The company, which has put a ‘break’ on its expansion by acqusitions, said its total users grew 7,5% to 223,4 million.

MTN Group paid R20.5 billion dividend payout to shareholders during the year and as a result reported a net debt of R4.5 billion at the end of 2014 versus net debt of R352 million in 2013.

MTN continues to return a large chunks of money to its shareholders, as it fails to conclude a big-ticket acquisitions in Africa and elsewhere.

Seeking to create more shareholder value, MTN management under its boss Sifiso Dabengwa, will continue to evaluate shareholder returns through progressive dividend policy of growing dividends by between 5% and 15% a year, as well as buying back shares on an opportunistic basis.

MTN Group reported a 6.4% rise in revenue to R146 billion, due strong performance of its Nigerian operation that posted a 12.1% rise in revenues.

As MTN and its rival continue to diversify their revenue streams, the company said data services remain the key driver of the it’s revenue growth and increased their contribution by 3,8 percentage points to 18,7% of total revenue in 2014.

In 2014, the number of MTN Group data users rose by 22,8% to 101,2 million as it expanded its 3G and LTE networks and stimulated the adoption and usage of data-enabled devices and smartphones.

At the end of December, MTN Group had 51,9 million 3G-enabled devices on its network, an increase of 30,4% on the previous year

“We remain committed to creating a distinct customer experience through increasing our 3G and LTE coverage and improving network quality and capacity. This is of particular importance in South Africa where we will be extending our capex programme significantly,” the company said.

“To drive long-term sustainable growth across the Group, we will increase data revenue by encouraging uptake through increased smartphone penetration, competitive pricing, bundled services and increased speeds.”
International operations

In Iran, MTN saw its customers rise by 6,2% to 43,9 million and total revenue increased by 14,3%.

The company said the Iranian operation was awarded a 3G and LTE licence in August, which significantly enhanced data revenue in the fourth quarter.

MTN Irancell now has 17,3 million active smartphones on its network and 15,1 million data users.

In Nigeria, MTN grew its subscribers by 5,5% to 59,9 million. The number of smartphones on the network increased by 51,2% to 9,3 million at the end of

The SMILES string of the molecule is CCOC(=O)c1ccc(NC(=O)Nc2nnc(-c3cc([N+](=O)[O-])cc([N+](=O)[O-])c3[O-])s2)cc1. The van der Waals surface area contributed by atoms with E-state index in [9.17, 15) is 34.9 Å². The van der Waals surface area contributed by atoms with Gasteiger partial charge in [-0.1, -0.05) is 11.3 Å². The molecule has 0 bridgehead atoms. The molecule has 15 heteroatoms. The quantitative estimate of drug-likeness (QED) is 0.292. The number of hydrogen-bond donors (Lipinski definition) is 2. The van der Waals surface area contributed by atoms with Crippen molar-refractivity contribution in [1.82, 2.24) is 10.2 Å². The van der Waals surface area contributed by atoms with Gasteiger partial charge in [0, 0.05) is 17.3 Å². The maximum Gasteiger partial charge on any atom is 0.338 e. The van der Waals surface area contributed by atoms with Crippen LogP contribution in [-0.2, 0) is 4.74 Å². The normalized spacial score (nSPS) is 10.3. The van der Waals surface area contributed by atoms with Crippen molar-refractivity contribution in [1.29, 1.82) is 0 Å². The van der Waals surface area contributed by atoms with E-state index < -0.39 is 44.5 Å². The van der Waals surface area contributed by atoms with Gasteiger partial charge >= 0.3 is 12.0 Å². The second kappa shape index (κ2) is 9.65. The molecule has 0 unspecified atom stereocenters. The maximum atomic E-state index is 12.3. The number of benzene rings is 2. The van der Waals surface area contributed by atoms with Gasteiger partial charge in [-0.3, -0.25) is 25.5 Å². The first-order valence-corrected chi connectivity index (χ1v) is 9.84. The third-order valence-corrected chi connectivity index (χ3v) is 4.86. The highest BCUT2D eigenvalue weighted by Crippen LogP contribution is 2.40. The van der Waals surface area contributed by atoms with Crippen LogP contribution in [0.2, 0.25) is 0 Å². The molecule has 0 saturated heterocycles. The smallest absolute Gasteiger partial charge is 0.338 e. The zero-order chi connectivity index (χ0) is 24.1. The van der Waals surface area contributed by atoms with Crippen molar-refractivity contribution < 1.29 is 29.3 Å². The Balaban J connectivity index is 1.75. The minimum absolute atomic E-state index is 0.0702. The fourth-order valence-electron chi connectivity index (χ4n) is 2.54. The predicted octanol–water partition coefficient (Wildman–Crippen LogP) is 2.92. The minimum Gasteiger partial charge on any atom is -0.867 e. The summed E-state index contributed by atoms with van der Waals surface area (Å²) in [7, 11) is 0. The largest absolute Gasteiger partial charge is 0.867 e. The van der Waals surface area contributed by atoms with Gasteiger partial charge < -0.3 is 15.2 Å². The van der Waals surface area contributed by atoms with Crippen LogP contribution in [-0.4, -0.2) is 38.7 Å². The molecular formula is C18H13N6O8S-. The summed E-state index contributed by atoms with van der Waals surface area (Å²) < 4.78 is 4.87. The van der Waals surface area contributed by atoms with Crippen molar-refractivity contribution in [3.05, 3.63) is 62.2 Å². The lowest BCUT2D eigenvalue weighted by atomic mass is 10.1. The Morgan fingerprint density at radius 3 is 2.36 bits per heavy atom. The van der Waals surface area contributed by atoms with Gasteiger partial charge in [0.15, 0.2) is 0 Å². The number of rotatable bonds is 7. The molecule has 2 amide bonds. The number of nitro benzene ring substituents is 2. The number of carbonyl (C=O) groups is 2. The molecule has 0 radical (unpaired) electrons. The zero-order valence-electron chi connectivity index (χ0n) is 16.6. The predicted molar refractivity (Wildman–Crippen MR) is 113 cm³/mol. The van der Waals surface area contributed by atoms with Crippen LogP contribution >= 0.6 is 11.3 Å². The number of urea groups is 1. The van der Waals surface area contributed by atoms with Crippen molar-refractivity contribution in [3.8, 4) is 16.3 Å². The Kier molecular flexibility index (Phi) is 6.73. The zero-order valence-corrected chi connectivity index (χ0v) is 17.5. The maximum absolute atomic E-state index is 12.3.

But MTN was concerned about some level of uncertainty in Nigeria with regards to the implications of the oil price and currency fluctuations, which may lead to slower economic growth. “This may result in some headwinds for the business in 2015,” the company said.

In South Africa, MTN said it expect to build on the positive momentum gained on revenue and subscriber additions in the second half of 2014. “The South African operation will also accelerate its immediate capex plans to support our medium-term growth prospects, particularly in the data area.”

In Syria, MTN has paid SYP25 billion for initial freehold 20-year licence which was acquired from January 2015 after it converted its build, operate and transfer licence. This was funded through MTN’s cash balances in Syria.

MTN’s footprint spans 22 countries across Africa and the Middle East, a far more extensive footprint than any of its rivals.

MTN SA ‘turns’ the corner

By Gugu Lourie

What a festive season quarter has it been for MTN SA’s performance? The second half of the year, which includes the busy festive months, was stronger, pushing MTN’s fourth quarter up 28.1% quarter on quarter. The company, which has been facing stiff competition and regulatory pressure, claims it has finally turn the corner despite revenues dropping by 3.9%.

The company said it ‘delivered clear evidence of a turnaround’ in the second half of 2014.

As a result, MTN today announced that it has activated 2.7m new customers on its network in the second half of 2014 versus the 430, 496 net disconnections in the first half of the year. This pushed up prepaid users by 9.1% to 22.6m customers in 2014. The company said the post-paid segment delivered a significantly improved performance, reporting net subscriber additions of 414 251 for the year.

MTN SA, which is the second-largest mobile operator in the country, also reported that its total customers rose by 8.9% to 28m. “This was largely a result of segmented offerings based on usage, limited duration on-net promotions such as WOW and below-the-line advertising campaigns in the pre-paid segment,” the company said.

MTN and its rivals such as Vodacom, Millicom, Airtel Africa and Vodafone are seeking to redefine their role in the digital era as voice telephony revenues dwindles. They are focusing on providing digital lifestyle services such digital entertainment (MTN FrontRow video-on-demand), digital banks (MTN Mobile money), and my web: delivering services such as online shopping (Zando) and locate services, etc.

By year-end, MTN SA data revenue contributed 23,8% of total revenue from 21,4% in 2013.

MTN said while data revenue only rose 7% there was a meaningful improvement in the fourth quarter with mobile data revenue growth of 17% when compared to the same period last year. Fourth quarter 2014 on third quarter 2014 mobile data revenue growth was 42, 3%.

However, MTN SA reported a 3.9% decline in revenues to R39 billion due to a 36% drop in interconnect revenue due to lower mobile termination rates (MTRs).

The company said it continues to focus on improving profitability throughout the business and on various cost efficiencies, including managed services and optimising the distribution network.